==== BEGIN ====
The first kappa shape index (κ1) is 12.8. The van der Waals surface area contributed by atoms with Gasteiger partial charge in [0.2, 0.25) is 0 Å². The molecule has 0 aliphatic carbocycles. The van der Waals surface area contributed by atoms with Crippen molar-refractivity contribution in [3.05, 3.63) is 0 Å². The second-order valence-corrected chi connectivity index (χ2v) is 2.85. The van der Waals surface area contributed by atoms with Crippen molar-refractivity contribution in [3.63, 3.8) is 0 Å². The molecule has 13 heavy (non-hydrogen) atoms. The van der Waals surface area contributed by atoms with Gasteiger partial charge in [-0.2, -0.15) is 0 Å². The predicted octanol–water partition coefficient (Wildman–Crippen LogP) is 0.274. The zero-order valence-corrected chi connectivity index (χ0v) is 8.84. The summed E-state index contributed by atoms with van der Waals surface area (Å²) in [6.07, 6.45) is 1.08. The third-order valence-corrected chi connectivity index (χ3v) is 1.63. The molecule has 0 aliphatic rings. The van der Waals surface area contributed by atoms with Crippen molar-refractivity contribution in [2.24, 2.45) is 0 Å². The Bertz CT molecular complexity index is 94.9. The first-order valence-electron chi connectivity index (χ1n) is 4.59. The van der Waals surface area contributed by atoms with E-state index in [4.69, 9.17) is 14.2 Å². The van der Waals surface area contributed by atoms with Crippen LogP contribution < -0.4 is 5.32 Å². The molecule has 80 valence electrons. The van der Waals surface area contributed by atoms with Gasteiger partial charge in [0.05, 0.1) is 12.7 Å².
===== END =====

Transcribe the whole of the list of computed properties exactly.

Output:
The first kappa shape index (κ1) is 12.8. The van der Waals surface area contributed by atoms with Gasteiger partial charge in [0.2, 0.25) is 0 Å². The molecule has 0 aliphatic carbocycles. The van der Waals surface area contributed by atoms with Crippen molar-refractivity contribution in [3.05, 3.63) is 0 Å². The second-order valence-corrected chi connectivity index (χ2v) is 2.85. The van der Waals surface area contributed by atoms with Crippen molar-refractivity contribution in [3.63, 3.8) is 0 Å². The molecule has 13 heavy (non-hydrogen) atoms. The van der Waals surface area contributed by atoms with Gasteiger partial charge in [-0.2, -0.15) is 0 Å². The predicted octanol–water partition coefficient (Wildman–Crippen LogP) is 0.274. The zero-order valence-corrected chi connectivity index (χ0v) is 8.84. The summed E-state index contributed by atoms with van der Waals surface area (Å²) in [6.07, 6.45) is 1.08. The third-order valence-corrected chi connectivity index (χ3v) is 1.63. The molecule has 0 aliphatic rings. The van der Waals surface area contributed by atoms with Crippen molar-refractivity contribution in [2.24, 2.45) is 0 Å². The Bertz CT molecular complexity index is 94.9. The first-order valence-electron chi connectivity index (χ1n) is 4.59. The van der Waals surface area contributed by atoms with E-state index in [4.69, 9.17) is 14.2 Å². The van der Waals surface area contributed by atoms with Crippen LogP contribution < -0.4 is 5.32 Å². The molecule has 80 valence electrons. The van der Waals surface area contributed by atoms with Gasteiger partial charge in [0.05, 0.1) is 12.7 Å².